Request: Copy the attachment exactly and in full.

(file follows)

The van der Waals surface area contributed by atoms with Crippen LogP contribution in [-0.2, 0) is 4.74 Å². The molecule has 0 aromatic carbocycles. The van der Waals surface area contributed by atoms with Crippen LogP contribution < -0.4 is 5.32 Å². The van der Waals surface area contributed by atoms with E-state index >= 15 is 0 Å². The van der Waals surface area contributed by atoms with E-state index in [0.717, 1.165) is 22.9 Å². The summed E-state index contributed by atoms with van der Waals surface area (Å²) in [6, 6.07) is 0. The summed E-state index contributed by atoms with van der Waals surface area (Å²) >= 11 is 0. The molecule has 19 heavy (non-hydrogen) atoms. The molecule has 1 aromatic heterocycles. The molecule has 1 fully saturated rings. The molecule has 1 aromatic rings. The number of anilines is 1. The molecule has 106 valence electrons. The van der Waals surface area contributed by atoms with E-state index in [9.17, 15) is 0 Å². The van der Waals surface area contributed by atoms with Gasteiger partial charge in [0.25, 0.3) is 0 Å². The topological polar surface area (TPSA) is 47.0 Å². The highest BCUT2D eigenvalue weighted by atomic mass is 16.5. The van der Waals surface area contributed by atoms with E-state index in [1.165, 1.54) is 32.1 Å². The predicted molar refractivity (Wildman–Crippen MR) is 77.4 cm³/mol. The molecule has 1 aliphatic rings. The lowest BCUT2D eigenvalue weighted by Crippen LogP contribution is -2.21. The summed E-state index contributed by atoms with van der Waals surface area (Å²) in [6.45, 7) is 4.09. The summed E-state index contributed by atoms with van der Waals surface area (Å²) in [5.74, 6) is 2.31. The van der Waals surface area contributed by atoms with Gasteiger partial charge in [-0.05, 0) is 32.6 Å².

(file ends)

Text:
The van der Waals surface area contributed by atoms with Crippen LogP contribution in [-0.2, 0) is 4.74 Å². The molecule has 0 aromatic carbocycles. The van der Waals surface area contributed by atoms with Crippen LogP contribution < -0.4 is 5.32 Å². The van der Waals surface area contributed by atoms with E-state index >= 15 is 0 Å². The van der Waals surface area contributed by atoms with E-state index in [0.717, 1.165) is 22.9 Å². The summed E-state index contributed by atoms with van der Waals surface area (Å²) in [6, 6.07) is 0. The summed E-state index contributed by atoms with van der Waals surface area (Å²) >= 11 is 0. The molecule has 19 heavy (non-hydrogen) atoms. The molecule has 1 aromatic heterocycles. The molecule has 1 fully saturated rings. The molecule has 1 aromatic rings. The number of anilines is 1. The molecule has 106 valence electrons. The van der Waals surface area contributed by atoms with E-state index in [9.17, 15) is 0 Å². The van der Waals surface area contributed by atoms with Gasteiger partial charge in [0.25, 0.3) is 0 Å². The topological polar surface area (TPSA) is 47.0 Å². The highest BCUT2D eigenvalue weighted by atomic mass is 16.5. The van der Waals surface area contributed by atoms with E-state index in [1.165, 1.54) is 32.1 Å². The predicted molar refractivity (Wildman–Crippen MR) is 77.4 cm³/mol. The molecule has 1 aliphatic rings. The lowest BCUT2D eigenvalue weighted by Crippen LogP contribution is -2.21. The summed E-state index contributed by atoms with van der Waals surface area (Å²) in [6.45, 7) is 4.09. The summed E-state index contributed by atoms with van der Waals surface area (Å²) in [5.74, 6) is 2.31. The van der Waals surface area contributed by atoms with Gasteiger partial charge in [-0.05, 0) is 32.6 Å².